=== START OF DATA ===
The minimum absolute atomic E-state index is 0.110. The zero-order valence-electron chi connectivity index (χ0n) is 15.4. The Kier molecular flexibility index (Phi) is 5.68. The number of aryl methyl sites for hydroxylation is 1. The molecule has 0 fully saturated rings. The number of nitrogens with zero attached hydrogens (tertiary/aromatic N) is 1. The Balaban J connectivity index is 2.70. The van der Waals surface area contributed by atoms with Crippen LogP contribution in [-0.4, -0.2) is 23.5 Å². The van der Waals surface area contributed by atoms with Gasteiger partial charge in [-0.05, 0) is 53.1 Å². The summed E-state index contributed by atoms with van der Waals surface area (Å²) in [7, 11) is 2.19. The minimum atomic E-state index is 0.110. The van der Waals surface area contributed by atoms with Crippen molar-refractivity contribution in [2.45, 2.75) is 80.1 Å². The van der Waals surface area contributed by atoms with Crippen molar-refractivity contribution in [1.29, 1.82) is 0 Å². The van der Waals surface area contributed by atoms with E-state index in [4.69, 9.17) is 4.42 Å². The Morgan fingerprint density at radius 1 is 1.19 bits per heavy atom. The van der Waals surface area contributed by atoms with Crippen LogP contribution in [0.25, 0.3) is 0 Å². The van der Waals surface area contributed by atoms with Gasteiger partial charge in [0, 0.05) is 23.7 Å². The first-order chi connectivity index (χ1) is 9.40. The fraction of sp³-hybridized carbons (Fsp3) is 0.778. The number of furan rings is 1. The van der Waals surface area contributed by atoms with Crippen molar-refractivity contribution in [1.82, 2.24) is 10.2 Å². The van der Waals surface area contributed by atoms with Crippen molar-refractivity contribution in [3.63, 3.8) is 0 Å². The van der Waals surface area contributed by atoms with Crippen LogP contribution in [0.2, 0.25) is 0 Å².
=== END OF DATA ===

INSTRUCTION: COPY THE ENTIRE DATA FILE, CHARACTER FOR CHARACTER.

The minimum absolute atomic E-state index is 0.110. The zero-order valence-electron chi connectivity index (χ0n) is 15.4. The Kier molecular flexibility index (Phi) is 5.68. The number of aryl methyl sites for hydroxylation is 1. The molecule has 0 fully saturated rings. The number of nitrogens with zero attached hydrogens (tertiary/aromatic N) is 1. The Balaban J connectivity index is 2.70. The van der Waals surface area contributed by atoms with Crippen LogP contribution in [-0.4, -0.2) is 23.5 Å². The van der Waals surface area contributed by atoms with Gasteiger partial charge in [-0.05, 0) is 53.1 Å². The summed E-state index contributed by atoms with van der Waals surface area (Å²) in [7, 11) is 2.19. The minimum atomic E-state index is 0.110. The van der Waals surface area contributed by atoms with Crippen molar-refractivity contribution in [2.45, 2.75) is 80.1 Å². The van der Waals surface area contributed by atoms with Crippen molar-refractivity contribution in [1.29, 1.82) is 0 Å². The van der Waals surface area contributed by atoms with E-state index in [4.69, 9.17) is 4.42 Å². The Morgan fingerprint density at radius 1 is 1.19 bits per heavy atom. The van der Waals surface area contributed by atoms with Crippen LogP contribution in [0.25, 0.3) is 0 Å². The van der Waals surface area contributed by atoms with Gasteiger partial charge in [0, 0.05) is 23.7 Å². The first-order chi connectivity index (χ1) is 9.40. The fraction of sp³-hybridized carbons (Fsp3) is 0.778. The number of furan rings is 1. The van der Waals surface area contributed by atoms with Crippen molar-refractivity contribution in [1.82, 2.24) is 10.2 Å². The van der Waals surface area contributed by atoms with Crippen molar-refractivity contribution in [3.63, 3.8) is 0 Å². The van der Waals surface area contributed by atoms with Crippen LogP contribution in [0.2, 0.25) is 0 Å².